She’s been in Italy since 1978, and considers herself more Roman than Asmaran. Now she is Chief Executive of Italia Africa Business Week, but the story of her life is full of surprises and she even crossed paths with the great Italian actor and director Eduardo di Filippo.

“I’m a woman, a mother, I’m over 50, my hair is kinky… I’m straight, I’m Christian and the only thing that counts really, I’m… Mehret”. This is how she describes herself. Mehret Tewolde is Eritrean, she’s been in Italy since she was 13, she’s been working for a long time as a campaigner for human rights, she’s Chief Executive of Italia Africa Business Week, and is a member of the Committee for Multicultural Diversity & Inclusion.

Why Italy?

“My mother was already here, she was working as a domestic helper. She also worked in Eduardo De Filippo’s home; he’s like my second family because he’s done so much for us. My mother was widowed when she was 16, I lived with relatives and then in an institute. Coming to Italy was the easiest thing. All I needed was a work contract. I became an Italian citizen after I got married, I’ve been in Rome since 1978, I’m more Roman than Asmaran…”.

Education?

“Vocational school for accountancy and then the Economics and Commerce faculty. The greatest fortune in my life was Eduardo De Filippo. First he set us up with a house. Then he organized a job for me with the Ior, the Institute for Religious Works in the Vatican. I started there in 1984 as an employee working in IT. I stayed there until 2011 by which time I had become a manager in the IT field. My boss in the Ior was an avant-garde sort of person, he wasn’t prejudiced either about gender or skin colour”.

And then in 2011 everything changed.

“I needed something more. I became a life business coach and started working with Le Reseau, an organisation which works in the field of African culture and integration. Then I became Chief Executive at Italia Africa Business Week, which works to encourage commercial development, including forms of partnership”.

For years in Italy we’ve been talking about diversity. You coined the use of the word equality as an alternative to diversity. Can you explain it to us?

“Over the years we have focused on diversity, without finding any answers. No-one in the world is the same as any other person.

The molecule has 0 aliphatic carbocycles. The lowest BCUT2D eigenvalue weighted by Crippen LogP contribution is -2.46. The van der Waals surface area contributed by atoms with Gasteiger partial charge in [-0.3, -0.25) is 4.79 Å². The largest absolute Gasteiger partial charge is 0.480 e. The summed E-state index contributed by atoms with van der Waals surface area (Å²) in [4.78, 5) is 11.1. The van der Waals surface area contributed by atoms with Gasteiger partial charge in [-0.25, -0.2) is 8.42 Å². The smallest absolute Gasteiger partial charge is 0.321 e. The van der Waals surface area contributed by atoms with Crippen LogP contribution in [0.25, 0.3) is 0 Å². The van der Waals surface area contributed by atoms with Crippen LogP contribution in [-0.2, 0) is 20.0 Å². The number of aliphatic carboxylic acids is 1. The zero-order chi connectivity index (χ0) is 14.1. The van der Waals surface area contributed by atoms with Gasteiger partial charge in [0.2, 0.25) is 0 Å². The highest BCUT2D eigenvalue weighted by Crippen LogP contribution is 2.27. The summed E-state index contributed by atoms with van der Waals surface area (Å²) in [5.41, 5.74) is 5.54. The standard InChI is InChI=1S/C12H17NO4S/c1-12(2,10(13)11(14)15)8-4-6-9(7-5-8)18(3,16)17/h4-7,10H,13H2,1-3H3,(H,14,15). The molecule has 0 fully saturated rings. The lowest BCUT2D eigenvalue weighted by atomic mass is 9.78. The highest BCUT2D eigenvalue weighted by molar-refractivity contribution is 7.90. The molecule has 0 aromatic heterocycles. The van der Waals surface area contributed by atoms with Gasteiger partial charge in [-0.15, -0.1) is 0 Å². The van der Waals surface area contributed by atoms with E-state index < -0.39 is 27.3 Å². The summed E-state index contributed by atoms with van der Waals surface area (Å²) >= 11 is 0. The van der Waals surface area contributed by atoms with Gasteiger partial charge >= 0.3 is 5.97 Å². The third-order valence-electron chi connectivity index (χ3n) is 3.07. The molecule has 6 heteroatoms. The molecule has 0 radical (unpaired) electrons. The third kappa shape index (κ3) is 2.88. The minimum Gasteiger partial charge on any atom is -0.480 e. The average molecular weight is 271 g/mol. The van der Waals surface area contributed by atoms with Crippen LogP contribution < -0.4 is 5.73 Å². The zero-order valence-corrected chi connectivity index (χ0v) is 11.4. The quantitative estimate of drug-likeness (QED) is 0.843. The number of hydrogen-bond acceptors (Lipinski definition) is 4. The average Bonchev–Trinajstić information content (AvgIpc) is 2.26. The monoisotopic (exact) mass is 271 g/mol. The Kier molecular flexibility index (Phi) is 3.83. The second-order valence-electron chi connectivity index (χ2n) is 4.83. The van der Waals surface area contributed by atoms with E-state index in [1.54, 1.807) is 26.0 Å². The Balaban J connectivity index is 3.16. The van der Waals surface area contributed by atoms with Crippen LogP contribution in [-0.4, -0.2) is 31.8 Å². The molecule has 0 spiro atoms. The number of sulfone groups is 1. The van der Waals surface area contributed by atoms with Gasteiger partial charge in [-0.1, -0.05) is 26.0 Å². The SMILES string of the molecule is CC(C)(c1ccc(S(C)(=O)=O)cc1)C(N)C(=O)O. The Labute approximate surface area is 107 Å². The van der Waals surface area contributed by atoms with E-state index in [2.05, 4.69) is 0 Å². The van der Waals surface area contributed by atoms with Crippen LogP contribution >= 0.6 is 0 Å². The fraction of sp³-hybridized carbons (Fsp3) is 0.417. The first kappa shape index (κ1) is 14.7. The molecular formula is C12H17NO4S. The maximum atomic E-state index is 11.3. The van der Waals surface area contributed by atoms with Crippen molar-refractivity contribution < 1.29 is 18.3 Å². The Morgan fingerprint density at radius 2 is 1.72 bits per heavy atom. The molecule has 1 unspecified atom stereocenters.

We are all different. But at the same time we are all equal. And once we agree that factors such as colour, religion, sexual preferences, gender and whatever else we can think of, are not the only factors that determine our actions and our contribution to society, why don’t we change the focus to “equality” rather than continuing to focus on diversity?

Also because if we start from an idea that leads us to act positively, almost as if it were an invitation to communion, it should help to activate positive energy. Whereas if we talk about diversity, as we are used to doing, and say that there is a kind of normality which everything else circles around, it immediately makes us think of contrasts between “us” and “them”. Forever fighting. Moving the focus of our attention onto equality obliges us all to take responsibility for educating for equality”.

We talk about it a lot, do you think Italy is a racist country?

“I’d say yes and no. Campaigns of fear have been based on the question of diversity. But the real problem in Italy is the inability to find solutions to real problems. People are exasperated, it’s easy to offer a target for their rage. For years, politicians from one side have used foreigners as this target. The other side, the left, simply staggers along. It has really staggered along for example on the question of citizenship. After 20 years of migration we can no longer speak about the first wave of foreigners. The first migrations were 60 years ago now. We’ve reached the third or fourth generation. The fact is that we are already in a multicultural society. But still the general public are led to believe that foreigners are people getting off boats”.

Are multiculturalism and inclusion the key words?

“Italians of foreign origin are never involved in the debate. Foreigners can’t be expected only to discuss immigration. Why can’t they talk about finance or medicine or other areas in which they’ve been using their skills in Italy for years? We need to find a mechanism which will guarantee multiculturalism”.

Isn’t there a risk of ‘quotas’, one of the things that have been controversial for years, as we’ve seen with quotas for women?

“On the question of quotas for women, I remember that in the Commission on Equal Opportunities, there is a nun but no woman of foreign origin. Foreigners have the right to be visible.

There are foreign companies which have had managers of African origin for 40 years and no-one knows. We need a mapping of professional competences. And women with a background of migration are discriminated against also in their professions, in particular if they are visibly foreign. There are stereotypes which it is difficult to overcome

An African woman isn’t necessarily a prostitute, a South American isn’t always a home help. It’s not OK, it’s not right to ignore these things”.

Would it be a good first step to make it easier to gain citizenship?

“The question of citizenship is crucial. The will is not there. Politicians are afraid of losing consensus. Granting citizenship to “new Italians”, as well as being an act of civility, would mean fully recognising the human capital of people who have their homes, live their lives and bring energy to Italy, who work and struggle every day with the sole aim of contributing to the growth of the country. For this reason there should be an easier, simplified route to citizenship, the social and economic obstacles should be removed by the Republic, as it says in article 3 of the Italian Constitution, where we are reminded that we are all equal, without any distinction”.

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